The happy believer now knows his malady and his remedy. He takes with gratitude those medicines which infinite wisdom prescribes. He daily feeds upon Christ by faith, and daily derives strength from this gracious source of blessedness. He feels his own weakness, and experiences the power of Jesus. He loathes himself and truly loves his Saviour, in whose righteousness he appears all lovely in the eyes of his heavenly Father. As a pilgrim, he journeys onwards under the guidance of that Holy Spirit, who dwells in him as in a temple, and who has promised to keep him by his mighty power through faith unto salvation. The world fascinates no longer. The mask falls from its face, and he be holds the idol in its natural deformity. He sees the emptiness of human applause; the madness of ambition; the deceitfulness of riches; the folly of dissipation. Every thing beneath the sun assumes its true character, whilst he views it through the medium of God's holy word.

He learns to form a proper estimate of temporal things. He prays for grace to use the world as not abusing it; to be moderate in the enjoyment of all created good; knowing that the fashion of this world passeth away.

Has the believer no enjoyment of life? Is he destitute of all rational delights because he makes the Lord his portion? It would be an impeachment of the goodness of God, to suppose his service a mere Egyptian bondage.

The true believer in Jesus has the sweetest enjoyment of life. He can eat his meat with sin

gleness of heart, praising God. He can taste the sweets of Christian friendship and domestic life: He can enjoy all the endearing charities of husband, father, brother: He can feel his heart expanding towards the poor, and find his joy in pouring the balm of consolation into the troubled breast: He can delight in all the beauties of natural scenery; and relish all the charms of sound philosophy: He can rejoice in every opening prospect for the extension of the Redeemer's kingdom, through institutions devised by Christian wisdom and conducted in Christian simplicity: He can weep in his best moments over the ruins of the fall, not only as felt in his own heart, but as beheld in the abject condition of the millions of mankind.-He can rejoice with them that do rejoice, and weep with them that weep. Say then, can such a man be miserable? can such a man be destitute of sources of real enjoyment? He lives by faith. He longs for heaven. He desires to be daily conformed to Jesus, and to glorify him more, whether it be by life or death. To him to live is Christ, and to die is gain.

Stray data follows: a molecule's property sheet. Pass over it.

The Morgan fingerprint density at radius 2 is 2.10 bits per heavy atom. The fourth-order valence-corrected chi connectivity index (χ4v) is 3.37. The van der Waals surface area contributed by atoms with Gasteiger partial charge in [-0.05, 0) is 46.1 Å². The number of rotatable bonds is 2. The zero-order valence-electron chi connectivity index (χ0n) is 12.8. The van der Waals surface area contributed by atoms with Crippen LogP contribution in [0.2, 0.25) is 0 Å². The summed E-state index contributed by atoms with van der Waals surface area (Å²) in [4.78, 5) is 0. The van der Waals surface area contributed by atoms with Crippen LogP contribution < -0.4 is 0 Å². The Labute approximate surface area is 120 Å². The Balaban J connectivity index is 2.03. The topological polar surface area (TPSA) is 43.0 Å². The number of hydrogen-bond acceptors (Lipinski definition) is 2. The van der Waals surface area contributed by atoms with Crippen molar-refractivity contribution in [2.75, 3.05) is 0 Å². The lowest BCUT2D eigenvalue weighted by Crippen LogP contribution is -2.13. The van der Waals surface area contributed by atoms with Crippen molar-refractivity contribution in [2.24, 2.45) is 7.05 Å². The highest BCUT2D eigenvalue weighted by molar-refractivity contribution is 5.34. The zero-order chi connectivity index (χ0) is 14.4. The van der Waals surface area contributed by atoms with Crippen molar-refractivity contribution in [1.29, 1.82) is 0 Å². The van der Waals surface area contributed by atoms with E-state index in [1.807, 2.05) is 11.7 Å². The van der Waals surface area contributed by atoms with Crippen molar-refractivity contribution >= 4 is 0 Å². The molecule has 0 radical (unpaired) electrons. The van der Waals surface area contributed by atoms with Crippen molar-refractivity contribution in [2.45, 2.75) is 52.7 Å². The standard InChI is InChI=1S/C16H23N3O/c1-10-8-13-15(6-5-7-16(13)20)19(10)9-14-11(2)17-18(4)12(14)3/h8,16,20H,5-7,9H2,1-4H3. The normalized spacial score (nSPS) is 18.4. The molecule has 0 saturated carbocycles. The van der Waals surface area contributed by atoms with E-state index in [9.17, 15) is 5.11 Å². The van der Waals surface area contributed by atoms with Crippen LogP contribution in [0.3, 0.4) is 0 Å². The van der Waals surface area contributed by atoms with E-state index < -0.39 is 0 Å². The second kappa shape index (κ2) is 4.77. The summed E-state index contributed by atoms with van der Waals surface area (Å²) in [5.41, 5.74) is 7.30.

Such is the character of the converted sinner. O! how precious, how divine, how rare a character. Lord, impart this grace unto me, who am less than the least of all thy mercies, till faith shall end in the glorious, fruition of thyself in thy everlasting kingdom of light and glory.

Blest Saviour, condescend

To dwell within my heart;

Be thou my advocate and friend;
Bid ev'ry sin depart.

Incline my soul to love

The path of life divine;

In concord let my passions move;

Let all my heart be thine.

Preserve me by thy care;
Protect me lest I stray;

Keep me from Satan's deadly snare,

From ev'ry devious way.

Let angel-guards surround,

And shield my soul from ill;

Whilst travelling o'er temptation's ground,

To Zion's holy hill.

When death the message brings

To call me hence away;

O! may I stretch my joyful wings
To heav'n's eternal day.


The heart cannot be too deeply impressed with the absolute necessity of regenerating grace; or seek too earnestly for the promised blessing.

If the value of one immortal soul exceeds in amount all the wealth of the globe, yea, of millions of material worlds; how strange that men should barter their souls for trifles light as air, and empty as vanity itself.

Awful infatuation !-By many persons, faith is considered as the cheapest commodity, and of the most easy attainment; forgetting that the eternal Son of God paid the price of his own most precious blood, that we might receive this heavenly grace, and be made partakers of everlasting glory.

Faith is the gift of God; and if any man be in Christ, or in other words, if any man possess this gift of faith, he is a new creature; with him, old things have passed away, and behold all things have

become new.